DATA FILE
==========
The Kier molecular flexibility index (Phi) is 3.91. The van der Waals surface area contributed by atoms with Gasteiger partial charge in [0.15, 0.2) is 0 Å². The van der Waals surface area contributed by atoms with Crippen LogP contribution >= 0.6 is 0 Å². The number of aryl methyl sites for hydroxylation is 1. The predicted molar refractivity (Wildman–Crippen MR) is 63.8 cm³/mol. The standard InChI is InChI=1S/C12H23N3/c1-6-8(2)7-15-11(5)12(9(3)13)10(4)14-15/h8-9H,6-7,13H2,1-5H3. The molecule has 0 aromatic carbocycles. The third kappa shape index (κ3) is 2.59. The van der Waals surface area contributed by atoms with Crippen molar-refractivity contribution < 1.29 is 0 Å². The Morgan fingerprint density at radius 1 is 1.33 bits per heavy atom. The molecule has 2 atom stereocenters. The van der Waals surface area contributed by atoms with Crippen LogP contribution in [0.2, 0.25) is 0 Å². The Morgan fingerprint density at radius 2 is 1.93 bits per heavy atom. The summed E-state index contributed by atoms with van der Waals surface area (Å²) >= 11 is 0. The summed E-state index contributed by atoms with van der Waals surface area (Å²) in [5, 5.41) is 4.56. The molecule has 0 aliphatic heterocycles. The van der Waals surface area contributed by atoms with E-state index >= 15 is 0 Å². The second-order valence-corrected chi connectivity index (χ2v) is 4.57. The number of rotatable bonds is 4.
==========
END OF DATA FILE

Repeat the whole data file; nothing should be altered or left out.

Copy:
The Kier molecular flexibility index (Phi) is 3.91. The van der Waals surface area contributed by atoms with Gasteiger partial charge in [0.15, 0.2) is 0 Å². The van der Waals surface area contributed by atoms with Crippen LogP contribution >= 0.6 is 0 Å². The number of aryl methyl sites for hydroxylation is 1. The predicted molar refractivity (Wildman–Crippen MR) is 63.8 cm³/mol. The standard InChI is InChI=1S/C12H23N3/c1-6-8(2)7-15-11(5)12(9(3)13)10(4)14-15/h8-9H,6-7,13H2,1-5H3. The molecule has 0 aromatic carbocycles. The third kappa shape index (κ3) is 2.59. The van der Waals surface area contributed by atoms with Crippen molar-refractivity contribution < 1.29 is 0 Å². The Morgan fingerprint density at radius 1 is 1.33 bits per heavy atom. The molecule has 2 atom stereocenters. The van der Waals surface area contributed by atoms with Crippen LogP contribution in [0.2, 0.25) is 0 Å². The Morgan fingerprint density at radius 2 is 1.93 bits per heavy atom. The summed E-state index contributed by atoms with van der Waals surface area (Å²) >= 11 is 0. The summed E-state index contributed by atoms with van der Waals surface area (Å²) in [5, 5.41) is 4.56. The molecule has 0 aliphatic heterocycles. The van der Waals surface area contributed by atoms with E-state index >= 15 is 0 Å². The second-order valence-corrected chi connectivity index (χ2v) is 4.57. The number of rotatable bonds is 4.